Dr. Lester Luborsky, one of the founding fathers of psychotherapy research, died at home in Philadelphia on Oct 22, at the age of 89. A longtime Vineyard summer resident, he first came to the Island in 1947. He became a yearly summer resident in 1965 when he and his wife Ruth bought a home in Chilmark, where he loved the view of the ponds, the wildlife and tranquility.
Lester first thought of becoming a botanist, but when he discovered a collection of Freud in his landlady’s attic, he changed his mind. He went off to Duke University for his Ph.D., becoming a clinical psychologist who spent his lifetime career bringing two worlds together — psychotherapy and scientific research. He went on to the Menninger Foundation in Topeka, Kan., where he did psychoanalytic training and research for 11 years. He returned to Philadelphia in 1959, and was on the faculty of the University of Pennsylvania ever since.
He developed methods to investigate what makes psychotherapy work, and became a pioneer in psychotherapy research. He was a respected teacher and mentor who, according to Dr. Dwight Evans, the chairman of the psychiatry department of the University of Pennsylvania, “has had a tremendous impact on the field.”
Author of nine books and over 400 articles, he was the recipient of over 20 awards for his contributions, notably the Gold Medal award for the Applications of Psychology by the American Psychological Foundation, the Sigourney award for research in psychoanalysis, the Distinguished Professional Contributions to Knowledge award (American Psychological Association) and the Excellence in Teaching Award from the Department of Psychiatry at the University of Pennsylvania.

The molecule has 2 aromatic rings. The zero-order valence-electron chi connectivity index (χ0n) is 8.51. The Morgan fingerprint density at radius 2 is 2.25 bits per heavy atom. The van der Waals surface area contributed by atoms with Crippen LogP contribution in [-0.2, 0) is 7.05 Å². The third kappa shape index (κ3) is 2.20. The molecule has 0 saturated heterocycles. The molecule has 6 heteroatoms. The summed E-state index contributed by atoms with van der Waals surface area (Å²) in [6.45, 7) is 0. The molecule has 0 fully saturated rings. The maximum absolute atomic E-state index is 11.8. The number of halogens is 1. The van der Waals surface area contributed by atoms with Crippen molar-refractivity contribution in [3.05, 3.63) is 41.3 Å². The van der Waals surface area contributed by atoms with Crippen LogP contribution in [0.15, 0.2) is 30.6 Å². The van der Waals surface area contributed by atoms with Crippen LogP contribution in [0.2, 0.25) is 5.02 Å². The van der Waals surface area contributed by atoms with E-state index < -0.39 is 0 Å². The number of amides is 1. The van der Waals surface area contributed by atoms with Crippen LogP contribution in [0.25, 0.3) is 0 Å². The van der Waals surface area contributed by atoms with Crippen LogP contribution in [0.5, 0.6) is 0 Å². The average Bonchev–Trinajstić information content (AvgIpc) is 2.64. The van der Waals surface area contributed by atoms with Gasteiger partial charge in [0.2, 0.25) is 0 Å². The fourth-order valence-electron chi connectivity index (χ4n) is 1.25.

He relished time with his family on the Vineyard, where he used to nurture the trees and plants, consulting with Preston Harris about their care. He also enjoyed swimming in the ponds. He always brought his work to the Vineyard, continuing his lifelong pursuit of psychotherapy research. Some of the writing for his last book, Research and Psychotherapy: The Vital Link, coauthored with his daughter Ellen and published in 2006, took place on the Chilmark porch.
He is survived by his three children: Lise, a lawyer, Ellen, a psychologist, and Peter, a teacher and linguist; four grandchildren, Miranda, Alex, David and Marie; and three great-grandchildren, Kora, Noah and Elijah.
Contributions may be made in his honor to the Vineyard Conservation Society.